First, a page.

“The only atmosphere this object has is produced from vapor arising from hot molten silicates in a lava lake or lava ocean,” Fegley says.

Schaefer and Fegley have used thermochemical equilibrium calculations to model COROT-7b’s atmosphere. The calculations, which reveal which mineral assemblages are stable under different conditions, were carried out with MAGMA, a computer program Fegley developed in 1986 with the late A. G. W. Cameron, a professor of astrophysics at Harvard University.

Schaefer and Fegley modified the MAGMA program in 2004 in order to study high-temperature volcanism on Io, Jupiter’s innermost Galilean satellite. This modified version was used in their present work.

Because the scientists didn’t know the exact composition of the planet, they ran the program with four different starting compositions. “We got essentially the same result in all four cases,” says Fegley.

“Sodium, potassium, silicon monoxide and then oxygen—either atomic or molecular oxygen—make up most of the atmosphere.” But there are also smaller amounts of the other elements found in silicate rock, such as magnesium, aluminum, calcium, and iron.

Why is there oxygen on a dead planet, when it didn’t show up in Earth’s atmosphere until 2.4 billion years ago, when plants started to produce it?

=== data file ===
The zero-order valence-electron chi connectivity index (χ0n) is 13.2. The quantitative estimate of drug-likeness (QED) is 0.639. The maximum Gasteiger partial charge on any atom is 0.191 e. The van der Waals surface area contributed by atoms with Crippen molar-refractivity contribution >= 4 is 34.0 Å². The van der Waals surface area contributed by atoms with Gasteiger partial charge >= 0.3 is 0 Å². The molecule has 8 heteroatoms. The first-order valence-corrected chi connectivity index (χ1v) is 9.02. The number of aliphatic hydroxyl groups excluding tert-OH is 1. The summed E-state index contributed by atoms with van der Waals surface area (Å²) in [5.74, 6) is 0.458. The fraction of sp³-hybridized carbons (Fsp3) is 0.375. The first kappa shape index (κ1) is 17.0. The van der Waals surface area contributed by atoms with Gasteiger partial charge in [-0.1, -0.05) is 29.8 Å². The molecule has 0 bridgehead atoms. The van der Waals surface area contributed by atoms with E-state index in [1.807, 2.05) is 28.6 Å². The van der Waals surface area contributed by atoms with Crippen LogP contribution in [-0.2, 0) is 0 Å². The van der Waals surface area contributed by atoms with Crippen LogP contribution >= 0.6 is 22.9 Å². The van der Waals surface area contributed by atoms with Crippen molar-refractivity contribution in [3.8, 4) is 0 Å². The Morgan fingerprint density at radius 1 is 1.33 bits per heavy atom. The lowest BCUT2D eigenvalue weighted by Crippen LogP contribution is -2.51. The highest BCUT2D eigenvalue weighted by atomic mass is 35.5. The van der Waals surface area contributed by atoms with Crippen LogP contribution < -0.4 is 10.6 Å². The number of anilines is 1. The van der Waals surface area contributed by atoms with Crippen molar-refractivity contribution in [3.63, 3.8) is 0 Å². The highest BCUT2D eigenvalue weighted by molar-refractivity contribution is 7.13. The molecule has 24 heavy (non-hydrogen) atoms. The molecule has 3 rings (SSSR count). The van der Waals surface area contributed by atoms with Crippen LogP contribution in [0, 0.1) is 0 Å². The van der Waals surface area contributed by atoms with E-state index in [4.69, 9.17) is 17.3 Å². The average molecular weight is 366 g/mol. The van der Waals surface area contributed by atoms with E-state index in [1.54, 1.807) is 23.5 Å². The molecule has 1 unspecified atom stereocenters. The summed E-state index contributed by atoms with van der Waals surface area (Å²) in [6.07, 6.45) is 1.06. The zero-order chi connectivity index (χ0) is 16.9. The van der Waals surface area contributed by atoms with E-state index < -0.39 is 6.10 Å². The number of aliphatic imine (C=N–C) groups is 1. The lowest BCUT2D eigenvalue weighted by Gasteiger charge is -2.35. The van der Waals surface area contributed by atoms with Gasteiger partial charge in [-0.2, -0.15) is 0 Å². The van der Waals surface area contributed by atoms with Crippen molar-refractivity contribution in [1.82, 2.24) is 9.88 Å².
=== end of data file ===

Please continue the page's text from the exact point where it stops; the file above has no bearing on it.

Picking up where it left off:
“Oxygen is the most abundant element in rock,” says Fegley, “so when you vaporize rock what you end up doing is producing a lot of oxygen.”

The peculiar atmosphere has its own singular weather. “As you go higher the atmosphere gets cooler and eventually you get saturated with different types of ‘rock’ the way you get saturated with water in the atmosphere of Earth,” explains Fegley. “But instead of a water cloud forming and then raining water droplets, you get a ‘rock cloud’ forming and it starts raining out little pebbles of different types of rock.”

Even more strangely, the kind of rock condensing out of the cloud depends on the altitude. The atmosphere works the same way as fractionating columns, the tall knobby columns that make petrochemical plants recognizable from afar. In a fractionating column, crude oil is boiled and its components condense out on a series of trays, with the heaviest one (with the highest boiling point) sulking at the bottom, and the lightest (and most volatile) rising to the top.

Instead of condensing out hydrocarbons such as asphalt, petroleum jelly, kerosene, and gasoline, the exoplanet’s atmosphere condenses out minerals such as enstatite, corundum, spinel, and wollastonite. In both cases the fractions fall out in order of boiling point.

Elemental sodium and potassium, which have very low boiling points in comparison with rocks, do not rain out but would instead stay in the atmosphere, where they would form high gas clouds buffeted by the stellar wind from COROT-7.

These large clouds may be detectable by Earth-based telescopes. The sodium, for example, should glow in the orange part of the spectrum, like a giant but very faint sodium vapor streetlamp.